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For an operating system that bills itself as user-friendly, Windows sure does make it hard to ditch some unwanted extras. The handy "Add/Remove Programs" feature in the Control Panel doesn't always work as advertised, especially when you're looking to eighty-six Microsoft products. Mr. Roboto tried his darndest to wrest a succinct how-to out of Redmond, which can be akin to drawing blood from a stoneespecially since Passport's already caused the company a million-and-one public relations headaches.
Passport, for the uninitiated or Windows-phobic, is supposed to store all your personal data in a secure file, to make filling out e-commerce forms easier. Figuring that your problem was a common one, Mr. Roboto began his quest by Googling through Microsoft's Web sites. Alas, the primary advice seemed to be the most obvioususe Add/Remove Programs to banish the scourge. Been there, done that, right?
I next thought, assuming you're running Windows XP, that it might be a user accounts issue. Try checking under the "User Accounts" tab in the Control Panel, and see if you can find your ex-boyfriend's icon. If it's there, go to "Manage My Network Passwords" under "Related Tasks," and remove Passport that way.
Next up on Mr. Roboto's list was a series of pleading phone calls and e-mails to a Microsoft flack. Her first suggestion was to visit memberservices.passport.net and click on "Close my .NET Passport account." This is a relatively new option for the service, and one that Microsoft resisted for a while. You see, Passport has raised a stink in privacy-conscious Europe, which fears that Microsoft might get in the habit of revealing personal data to third parties. (Read up on the controversy at EPIC.org.)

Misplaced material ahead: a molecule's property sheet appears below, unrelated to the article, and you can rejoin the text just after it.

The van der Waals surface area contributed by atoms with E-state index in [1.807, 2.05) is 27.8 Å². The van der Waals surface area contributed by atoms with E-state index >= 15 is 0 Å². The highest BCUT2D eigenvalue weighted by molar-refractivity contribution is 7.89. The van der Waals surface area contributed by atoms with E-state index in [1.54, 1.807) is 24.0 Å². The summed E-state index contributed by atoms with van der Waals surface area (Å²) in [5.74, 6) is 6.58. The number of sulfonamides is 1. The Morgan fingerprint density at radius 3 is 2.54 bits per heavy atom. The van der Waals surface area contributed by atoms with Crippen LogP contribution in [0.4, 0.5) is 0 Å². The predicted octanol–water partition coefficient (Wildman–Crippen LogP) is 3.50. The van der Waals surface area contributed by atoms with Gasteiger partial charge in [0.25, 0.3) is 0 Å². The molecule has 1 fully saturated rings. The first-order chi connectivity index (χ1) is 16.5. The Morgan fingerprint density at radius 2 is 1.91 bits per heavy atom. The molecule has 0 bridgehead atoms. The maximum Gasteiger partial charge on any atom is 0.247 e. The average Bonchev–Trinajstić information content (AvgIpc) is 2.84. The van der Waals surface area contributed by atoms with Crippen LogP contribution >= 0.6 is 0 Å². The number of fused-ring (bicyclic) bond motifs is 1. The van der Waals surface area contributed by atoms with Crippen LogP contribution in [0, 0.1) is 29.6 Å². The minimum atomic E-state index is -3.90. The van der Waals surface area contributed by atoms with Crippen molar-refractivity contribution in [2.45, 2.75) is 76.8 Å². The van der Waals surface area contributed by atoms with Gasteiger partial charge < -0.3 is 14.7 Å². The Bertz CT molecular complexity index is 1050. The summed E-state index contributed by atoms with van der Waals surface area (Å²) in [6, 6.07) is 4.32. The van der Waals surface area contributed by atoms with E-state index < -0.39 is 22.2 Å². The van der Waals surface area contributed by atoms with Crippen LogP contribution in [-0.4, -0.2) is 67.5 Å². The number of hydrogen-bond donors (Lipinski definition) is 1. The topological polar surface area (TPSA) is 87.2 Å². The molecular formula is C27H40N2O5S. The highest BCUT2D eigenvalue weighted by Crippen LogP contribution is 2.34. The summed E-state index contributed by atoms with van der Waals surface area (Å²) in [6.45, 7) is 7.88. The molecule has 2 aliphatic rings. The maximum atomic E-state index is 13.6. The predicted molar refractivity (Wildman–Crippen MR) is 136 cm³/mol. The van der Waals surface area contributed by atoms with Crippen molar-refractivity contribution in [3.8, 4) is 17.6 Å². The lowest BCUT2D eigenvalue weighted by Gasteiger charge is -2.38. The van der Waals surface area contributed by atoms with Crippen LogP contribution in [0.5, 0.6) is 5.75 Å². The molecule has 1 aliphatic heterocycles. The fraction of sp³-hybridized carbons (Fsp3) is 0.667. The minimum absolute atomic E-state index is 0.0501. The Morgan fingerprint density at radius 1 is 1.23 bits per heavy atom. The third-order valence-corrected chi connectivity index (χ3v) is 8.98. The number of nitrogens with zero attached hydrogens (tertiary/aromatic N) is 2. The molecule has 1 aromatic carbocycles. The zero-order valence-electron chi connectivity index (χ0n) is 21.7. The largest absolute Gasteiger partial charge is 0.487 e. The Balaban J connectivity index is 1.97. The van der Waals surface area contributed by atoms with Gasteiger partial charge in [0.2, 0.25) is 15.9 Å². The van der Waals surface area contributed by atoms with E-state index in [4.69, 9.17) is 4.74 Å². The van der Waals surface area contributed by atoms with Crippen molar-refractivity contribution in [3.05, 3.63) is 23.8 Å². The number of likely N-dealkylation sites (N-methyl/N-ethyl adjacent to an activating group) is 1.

The flack's advice seemed sound, until I started wondering whether you knew your ex's password. Would it be a problem if you didn't? I asked. A day of silence ensued, then something of a 180Microsoft now suggested that you remove MSN Messenger, through Add/Remove Programs, because it might be requesting your sign-in as it runs in the background. The e-mailed response ended with a suggestion that, if all else fails, you can call Microsoft customer support at 800-936-3500.
Gonzo journalistic automaton that he is, Mr. Roboto tried pretending he was you, and phoned in the complaint. The operator had a sweet lilt to her voice, but her words were pitiless: Before Microsoft would even think of helping, they'd need a $35 deposit. Not keen to waste a week's beer money on having a tech supporter recommend using theyou guessed itAdd/Remove Programs feature, Mr. Roboto politely declined.
If none of the above tips work, the one surefire fallback is using the system restore utility. This can roll back your system configuration to a date before your lover cursed your PC; the obvious bummer is that it'll also mean reinstalling all the useful bits you've added since.
There are lessons to be learned here, for sure, starting with a note of caution about downloading software before you know the removal process. Mr. Roboto learned this the hard way when he upgraded to Media Player 9, which was harder to remove than an impacted wisdom tooth.
The other vital lesson can best be summed up in the adage "Don't let skeevy, soon-to-be-dumped boyfriends mess with your PC." Or something like that.
Another reader recently asked about hooking up his fancy stereo speakers to his Mac. That got Mr. Roboto turned on to Griffin Technology's ProSpeaker Breakout Cable (griffintechnology.com), which is simpatico with standard speaker wire. The hardware prerequisite is a late-model iMac or PowerMac with a ProSpeaker jack; if that's your setup, plunk down the $25 and prepare for a sonic shower. Beats the heck out of those tinny little computer speakers you're likely rocking at present.
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